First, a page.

(Money Watch) Spain's banks have at least $191 billion loans on their books that are at high risk of not being repaid, the Bank of Spain reported today. That is $69 billion more than the total bailout loan offered to the banks by the EU last month -- and with Spain's economy in a recession and an unemployment rate of more than 23 percent, the number of bad loans is more likely to climb than fall. Spain is supposed to sign an agreement with the European Union to secure $122 billion of bailout funds for its struggling banks Friday.
Bond markets reacted strongly to this news. In mid-day trading interest rates on the 10-year Spanish bond were just below the critical 7 percent level. Shorter term bonds also hit dangerous highs. The 5 year was at 6.3 percent and the 2-year was just below 5 percent.
The Bank of Spain said today that in May the figure for "doubtful" loans was 8.95 percent of total lending -- the 14th month in a row that number had increased. In 2008 the banks' total number of doubtful loans of was 3.37 percent of all lending.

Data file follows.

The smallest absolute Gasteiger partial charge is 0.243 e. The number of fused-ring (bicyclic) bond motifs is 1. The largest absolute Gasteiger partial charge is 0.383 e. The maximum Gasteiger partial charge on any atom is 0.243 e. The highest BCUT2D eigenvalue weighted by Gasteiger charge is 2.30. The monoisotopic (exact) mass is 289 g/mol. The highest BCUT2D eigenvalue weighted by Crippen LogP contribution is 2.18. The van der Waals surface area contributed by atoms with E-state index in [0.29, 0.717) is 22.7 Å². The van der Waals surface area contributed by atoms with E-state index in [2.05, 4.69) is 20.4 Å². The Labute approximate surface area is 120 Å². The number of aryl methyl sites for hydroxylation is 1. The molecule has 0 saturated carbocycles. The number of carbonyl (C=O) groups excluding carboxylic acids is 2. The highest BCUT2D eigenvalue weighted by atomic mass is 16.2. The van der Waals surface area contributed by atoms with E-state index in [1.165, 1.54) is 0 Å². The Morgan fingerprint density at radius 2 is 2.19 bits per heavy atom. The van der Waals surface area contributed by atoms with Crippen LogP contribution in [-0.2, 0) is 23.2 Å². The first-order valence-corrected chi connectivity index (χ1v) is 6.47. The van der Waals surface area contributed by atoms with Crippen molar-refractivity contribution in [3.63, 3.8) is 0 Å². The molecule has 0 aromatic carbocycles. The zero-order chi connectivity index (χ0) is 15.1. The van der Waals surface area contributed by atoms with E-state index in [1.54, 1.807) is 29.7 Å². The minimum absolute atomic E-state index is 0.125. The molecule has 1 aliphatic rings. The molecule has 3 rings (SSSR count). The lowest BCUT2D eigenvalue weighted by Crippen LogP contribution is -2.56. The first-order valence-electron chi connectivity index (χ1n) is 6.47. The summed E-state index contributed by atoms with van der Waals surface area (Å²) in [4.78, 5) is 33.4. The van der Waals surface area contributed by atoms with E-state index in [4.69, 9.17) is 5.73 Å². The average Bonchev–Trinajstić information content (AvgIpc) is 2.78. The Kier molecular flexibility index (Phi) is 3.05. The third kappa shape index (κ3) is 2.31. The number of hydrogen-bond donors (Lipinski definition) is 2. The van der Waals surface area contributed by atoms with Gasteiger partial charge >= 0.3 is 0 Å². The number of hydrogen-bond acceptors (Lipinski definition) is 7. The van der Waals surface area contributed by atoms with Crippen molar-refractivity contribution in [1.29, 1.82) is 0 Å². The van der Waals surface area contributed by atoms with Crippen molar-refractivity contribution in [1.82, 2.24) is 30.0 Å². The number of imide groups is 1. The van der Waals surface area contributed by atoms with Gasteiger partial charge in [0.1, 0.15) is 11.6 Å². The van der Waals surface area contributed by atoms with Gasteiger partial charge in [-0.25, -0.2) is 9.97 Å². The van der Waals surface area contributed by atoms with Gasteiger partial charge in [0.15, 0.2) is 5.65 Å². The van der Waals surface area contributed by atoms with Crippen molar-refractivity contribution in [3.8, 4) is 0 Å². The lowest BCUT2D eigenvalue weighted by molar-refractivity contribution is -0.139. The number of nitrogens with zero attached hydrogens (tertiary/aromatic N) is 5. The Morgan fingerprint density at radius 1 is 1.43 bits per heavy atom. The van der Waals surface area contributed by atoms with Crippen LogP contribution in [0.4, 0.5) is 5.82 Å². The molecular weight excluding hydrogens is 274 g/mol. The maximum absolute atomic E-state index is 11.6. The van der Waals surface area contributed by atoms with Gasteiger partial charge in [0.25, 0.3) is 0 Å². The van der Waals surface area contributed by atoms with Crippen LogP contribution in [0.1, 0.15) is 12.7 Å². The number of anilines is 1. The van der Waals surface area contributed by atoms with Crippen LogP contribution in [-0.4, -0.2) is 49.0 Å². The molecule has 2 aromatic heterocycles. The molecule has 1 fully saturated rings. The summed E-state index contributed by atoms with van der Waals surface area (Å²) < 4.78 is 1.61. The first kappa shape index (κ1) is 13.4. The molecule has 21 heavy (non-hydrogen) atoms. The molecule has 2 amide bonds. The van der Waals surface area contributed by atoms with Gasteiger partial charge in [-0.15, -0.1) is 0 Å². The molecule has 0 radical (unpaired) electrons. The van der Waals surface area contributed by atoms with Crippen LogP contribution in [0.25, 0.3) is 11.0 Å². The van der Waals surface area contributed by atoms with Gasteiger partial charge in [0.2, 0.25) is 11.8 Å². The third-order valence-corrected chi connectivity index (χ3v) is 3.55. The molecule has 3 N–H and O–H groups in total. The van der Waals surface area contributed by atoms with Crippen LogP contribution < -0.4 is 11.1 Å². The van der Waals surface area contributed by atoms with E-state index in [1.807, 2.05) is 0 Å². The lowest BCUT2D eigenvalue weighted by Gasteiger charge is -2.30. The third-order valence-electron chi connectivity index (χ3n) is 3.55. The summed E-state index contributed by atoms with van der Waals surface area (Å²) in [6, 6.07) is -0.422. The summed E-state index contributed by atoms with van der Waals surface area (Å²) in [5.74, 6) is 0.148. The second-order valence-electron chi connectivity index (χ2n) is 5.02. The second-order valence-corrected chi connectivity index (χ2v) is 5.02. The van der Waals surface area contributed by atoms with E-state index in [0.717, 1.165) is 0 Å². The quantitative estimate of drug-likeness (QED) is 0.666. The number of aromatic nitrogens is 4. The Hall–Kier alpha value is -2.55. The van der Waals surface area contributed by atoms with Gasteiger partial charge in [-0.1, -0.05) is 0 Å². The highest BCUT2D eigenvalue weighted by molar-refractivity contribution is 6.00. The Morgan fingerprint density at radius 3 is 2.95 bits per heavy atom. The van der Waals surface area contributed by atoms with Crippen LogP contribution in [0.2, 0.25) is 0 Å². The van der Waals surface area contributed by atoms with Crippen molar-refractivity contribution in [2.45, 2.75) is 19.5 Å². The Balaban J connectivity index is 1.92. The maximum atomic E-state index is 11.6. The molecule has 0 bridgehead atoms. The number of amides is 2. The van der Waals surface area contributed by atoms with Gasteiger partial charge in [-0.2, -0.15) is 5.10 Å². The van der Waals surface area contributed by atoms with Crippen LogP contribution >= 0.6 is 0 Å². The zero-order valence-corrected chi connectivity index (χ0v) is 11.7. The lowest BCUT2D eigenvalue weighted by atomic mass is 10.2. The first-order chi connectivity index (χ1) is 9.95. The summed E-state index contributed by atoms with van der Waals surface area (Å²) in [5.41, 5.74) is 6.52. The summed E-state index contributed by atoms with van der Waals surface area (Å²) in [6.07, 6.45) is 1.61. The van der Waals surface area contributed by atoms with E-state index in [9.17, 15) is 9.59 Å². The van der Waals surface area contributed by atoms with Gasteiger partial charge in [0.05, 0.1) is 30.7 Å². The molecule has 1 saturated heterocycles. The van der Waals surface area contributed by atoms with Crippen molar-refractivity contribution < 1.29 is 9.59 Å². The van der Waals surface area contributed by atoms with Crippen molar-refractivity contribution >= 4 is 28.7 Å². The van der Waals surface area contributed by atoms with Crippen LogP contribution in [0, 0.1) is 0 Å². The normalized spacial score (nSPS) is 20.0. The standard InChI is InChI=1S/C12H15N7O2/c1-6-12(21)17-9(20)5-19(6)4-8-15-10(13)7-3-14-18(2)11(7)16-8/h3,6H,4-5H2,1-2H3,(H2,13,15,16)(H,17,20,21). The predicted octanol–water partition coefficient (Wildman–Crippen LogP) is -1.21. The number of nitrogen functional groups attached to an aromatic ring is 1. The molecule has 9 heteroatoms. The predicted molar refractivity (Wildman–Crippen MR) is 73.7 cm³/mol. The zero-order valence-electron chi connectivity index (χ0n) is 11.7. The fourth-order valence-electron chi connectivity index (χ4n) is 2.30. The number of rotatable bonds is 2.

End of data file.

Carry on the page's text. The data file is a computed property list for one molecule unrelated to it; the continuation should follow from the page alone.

The central bank report also showed bank deposits saw a record decline in May from a year earlier. Total deposits from the private sector shrank by 5.75 percent that month to $1.629 trillion. The drop in deposits in May coincided with the government's emergency takeover of one of the country's largest lenders, Bankia.
In another bad sign for the economy, house prices in the second quarter declined at the fastest pace since the start of the crisis, according to the government. The country's house price index dropped 8.3 percent from a year earlier, indicating that the free-falling real-estate market has yet to hit bottom. The collapse of the real estate sector is at the heart of Spain's bank problems, as lenders struggle to digest billions in bad real-estate loans.